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Brazil's painful journey from romanticism to humiliation

‘Wow’, is all I can say. I, like most of the rest of the football watching public, have been completely blown away by the match, team performances, and overall result in the World Cup semi-final last night between Brazil and Germany. Destruction. Annihilation. Humiliation. In the context of international football, and historically what we know and believe about the grand order of things, the script was well and truly ripped up. Just, wow.

In hindsight, I have been a little surprised that more people hadn’t seen something like this coming (although perhaps not to the extent of a 7-1 drubbing). For a few years now there has been a somewhat rose-tinted view of Brazilian football maintained within the media. In this World Cup in particular, most would agree that Brazil have not been performing that well. Perhaps the idea that they would sweep to the world title was always just misplaced romanticism.

Expectations of the team within their own country were clearly sky high. It is likely this rubbed off onto the players. As I have explained in a previous blog, high expectations induce significant pressure, which can also inhibit performance. It was readily apparent last night just how quickly the Brazilian defence completely lost composure, focus and concentration under the German onslaught.

Aside from the team and the game itself, I feel really sorry for the Brazilian public. It was moving, and somewhat uncomfortable, to watch the levels of emotion among the crowd at the game last night. Adults and kids alike looked utterly bereft. Perhaps supporters, caught up in national pride and emotion, had become giddy with optimism and blind to the deficiencies in their team. There was a significant emotional distance for them to fall from, and it looked really, really painful.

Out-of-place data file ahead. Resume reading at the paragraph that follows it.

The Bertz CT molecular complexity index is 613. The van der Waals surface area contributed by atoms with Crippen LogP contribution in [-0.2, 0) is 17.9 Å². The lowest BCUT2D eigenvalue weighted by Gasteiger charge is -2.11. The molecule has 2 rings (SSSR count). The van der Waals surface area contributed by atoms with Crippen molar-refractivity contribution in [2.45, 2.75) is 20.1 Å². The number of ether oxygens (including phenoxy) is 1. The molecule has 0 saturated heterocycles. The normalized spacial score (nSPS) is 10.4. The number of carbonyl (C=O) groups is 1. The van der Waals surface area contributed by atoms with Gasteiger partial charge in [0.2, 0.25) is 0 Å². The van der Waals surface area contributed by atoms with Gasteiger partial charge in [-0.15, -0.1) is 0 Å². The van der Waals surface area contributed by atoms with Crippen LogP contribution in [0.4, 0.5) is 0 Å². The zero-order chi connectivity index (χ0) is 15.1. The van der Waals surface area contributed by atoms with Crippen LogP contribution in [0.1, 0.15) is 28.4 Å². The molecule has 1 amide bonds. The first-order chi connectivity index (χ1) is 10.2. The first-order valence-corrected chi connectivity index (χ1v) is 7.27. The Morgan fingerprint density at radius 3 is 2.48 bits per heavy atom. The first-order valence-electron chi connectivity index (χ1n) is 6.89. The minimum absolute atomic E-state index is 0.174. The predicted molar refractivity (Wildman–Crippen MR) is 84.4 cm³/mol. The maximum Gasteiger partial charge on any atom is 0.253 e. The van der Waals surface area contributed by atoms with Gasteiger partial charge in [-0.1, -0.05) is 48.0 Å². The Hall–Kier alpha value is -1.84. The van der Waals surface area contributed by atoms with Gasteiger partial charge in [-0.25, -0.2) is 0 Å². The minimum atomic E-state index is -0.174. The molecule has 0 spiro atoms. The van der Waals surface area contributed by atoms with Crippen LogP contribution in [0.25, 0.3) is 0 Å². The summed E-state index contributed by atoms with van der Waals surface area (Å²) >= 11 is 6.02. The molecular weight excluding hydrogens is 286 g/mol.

More broadly, football, and indeed sport in general, can occupy a curious position in our psyche. Looking at football objectively, it is of course ‘only a game’, but it amazes me just how emotionally involved we can get in something like that. Why does football matter so much to so many people? The answer to this question is complex, and it raises issues about identity, personal value systems, and how we choose to define ourselves and to be seen by others.

Of course, being a sports fan can be a lot of fun, and maybe the occasional highs, along with hope, celebration, camaraderie, and strong sense of identity and belonging make it all worthwhile.

However, when there is an over-investment in one area, as is often the case in football (trust me, I know!!), it carries risk and can leave someone open to the range of emotions many Brazilian fans will currently be experiencing. It is much like a grief process – shock/denial, anger, shame, depression, will all be experienced and expressed before supporters can fully accept what has happened and move on, perhaps with a more realistic, and less romantic view of their national team.

Their bubble has been well and truly burst.

Yours in psychology,


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